Snaith RP. The hospital anxiety and depression scale. Health Qual Life Outcomes 2003;1:29.  Back to cited text no. 37
    
38.
Farquhar JM, Stonerock GL, Blumenthal JA. Treatment of anxiety in patients with coronary heart disease: A systematic review. Psychosomatics 2018;59:318-32.  Back to cited text no. 38
    
39.
Wheatley D. Clorazepate in the management of coronary disease. Psychosomatics 1979;20:195, 198-9, 203-5.  Back to cited text no. 39
    
40.
Wheatley D. Coronary heart disease: Treating the anxiety component. Prog Neuropsychopharmacol 1980;4:537-44.  Back to cited text no. 40
    
41.
Blumenthal JA, Feger BJ, Smith PJ, Watkins LL, Jiang W, Davidson J, et al. Treatment of anxiety in patients with coronary heart disease: Rationale and design of the UNderstanding the benefits of exercise and escitalopram in anxious patients WIth coroNary heart Disease (UNWIND) randomized clinical trial. Am Heart J 2016;176:53-62.  Back to cited text no. 41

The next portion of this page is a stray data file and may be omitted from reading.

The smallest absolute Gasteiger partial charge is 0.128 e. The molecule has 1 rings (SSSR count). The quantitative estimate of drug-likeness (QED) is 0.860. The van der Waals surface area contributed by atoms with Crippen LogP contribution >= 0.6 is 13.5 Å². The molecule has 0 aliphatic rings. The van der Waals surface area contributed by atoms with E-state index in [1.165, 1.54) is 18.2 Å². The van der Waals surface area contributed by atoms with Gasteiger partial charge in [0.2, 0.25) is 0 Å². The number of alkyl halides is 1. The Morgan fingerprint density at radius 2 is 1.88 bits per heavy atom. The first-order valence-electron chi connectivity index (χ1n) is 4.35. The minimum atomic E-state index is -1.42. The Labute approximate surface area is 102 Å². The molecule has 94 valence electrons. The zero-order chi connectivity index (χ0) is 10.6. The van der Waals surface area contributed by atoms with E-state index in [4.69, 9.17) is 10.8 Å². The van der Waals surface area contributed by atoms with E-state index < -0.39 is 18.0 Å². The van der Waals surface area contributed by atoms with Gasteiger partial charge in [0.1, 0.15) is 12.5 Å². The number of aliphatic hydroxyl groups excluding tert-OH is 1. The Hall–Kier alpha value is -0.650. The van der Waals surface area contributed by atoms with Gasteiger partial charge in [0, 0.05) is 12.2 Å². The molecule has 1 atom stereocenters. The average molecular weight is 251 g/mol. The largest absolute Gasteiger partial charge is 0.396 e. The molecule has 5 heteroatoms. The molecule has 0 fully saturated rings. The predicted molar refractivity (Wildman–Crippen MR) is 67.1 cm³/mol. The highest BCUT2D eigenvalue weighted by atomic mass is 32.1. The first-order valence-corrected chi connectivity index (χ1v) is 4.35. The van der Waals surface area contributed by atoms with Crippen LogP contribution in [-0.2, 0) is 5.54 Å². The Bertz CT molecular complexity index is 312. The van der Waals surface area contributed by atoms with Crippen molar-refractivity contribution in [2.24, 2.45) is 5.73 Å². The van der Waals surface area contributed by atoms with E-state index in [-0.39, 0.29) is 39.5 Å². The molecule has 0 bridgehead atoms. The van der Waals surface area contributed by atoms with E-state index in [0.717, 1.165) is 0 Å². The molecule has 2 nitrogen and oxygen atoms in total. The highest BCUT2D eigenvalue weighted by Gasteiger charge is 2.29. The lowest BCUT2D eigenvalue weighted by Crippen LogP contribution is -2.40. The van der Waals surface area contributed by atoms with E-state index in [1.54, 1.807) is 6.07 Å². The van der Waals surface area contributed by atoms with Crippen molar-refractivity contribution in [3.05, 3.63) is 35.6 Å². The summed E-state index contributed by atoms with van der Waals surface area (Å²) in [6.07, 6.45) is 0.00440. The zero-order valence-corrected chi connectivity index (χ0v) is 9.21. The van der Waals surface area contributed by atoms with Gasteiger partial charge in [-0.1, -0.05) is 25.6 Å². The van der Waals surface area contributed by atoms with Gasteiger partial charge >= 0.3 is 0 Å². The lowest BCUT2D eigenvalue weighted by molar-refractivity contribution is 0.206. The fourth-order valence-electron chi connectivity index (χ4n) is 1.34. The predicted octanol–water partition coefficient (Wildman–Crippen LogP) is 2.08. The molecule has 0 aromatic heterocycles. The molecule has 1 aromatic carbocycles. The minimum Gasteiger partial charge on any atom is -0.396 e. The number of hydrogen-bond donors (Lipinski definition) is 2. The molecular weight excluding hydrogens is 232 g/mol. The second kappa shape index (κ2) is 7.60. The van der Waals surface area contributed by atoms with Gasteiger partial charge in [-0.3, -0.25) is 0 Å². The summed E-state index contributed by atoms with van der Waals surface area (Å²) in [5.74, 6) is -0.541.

42.
Blumenthal JA, Smith PJ, Jiang W, Hinderliter A, Watkins LL, Hoffman BM, et al. Effect of exercise, escitalopram, or placebo on anxiety in patients with coronary heart disease: The understanding the benefits of exercise and escitalopram in anxious patients with coronary heart disease (UNWIND) randomized clinical trial. JAMA Psychiatry 2021;78:1270-8.  Back to cited text no. 42
    
43.
Knapp P, Burton AC, Holmes J, Murray J, Gillespie D, Lightbody E, et al. Interventions for treating anxiety after stroke. Cochrane Database Syst Rev 2017; Issue:5. Available from: https://www.cochranelibrary.com/cdsr/doi/10.1002/14651858.CD008860. [Last accessed on 2021 Feb 24].  Back to cited text no. 43
    
44.
Jiang W, Velazquez EJ, Kuchibhatla M, Samad Z, Boyle S, Kuhn C, et al. Responses of mental stress-induced myocardial ischemia to escitalopram treatment: Results from the REMIT trial. JAMA 2013;309:2139-49.  Back to cited text no. 44
    
45.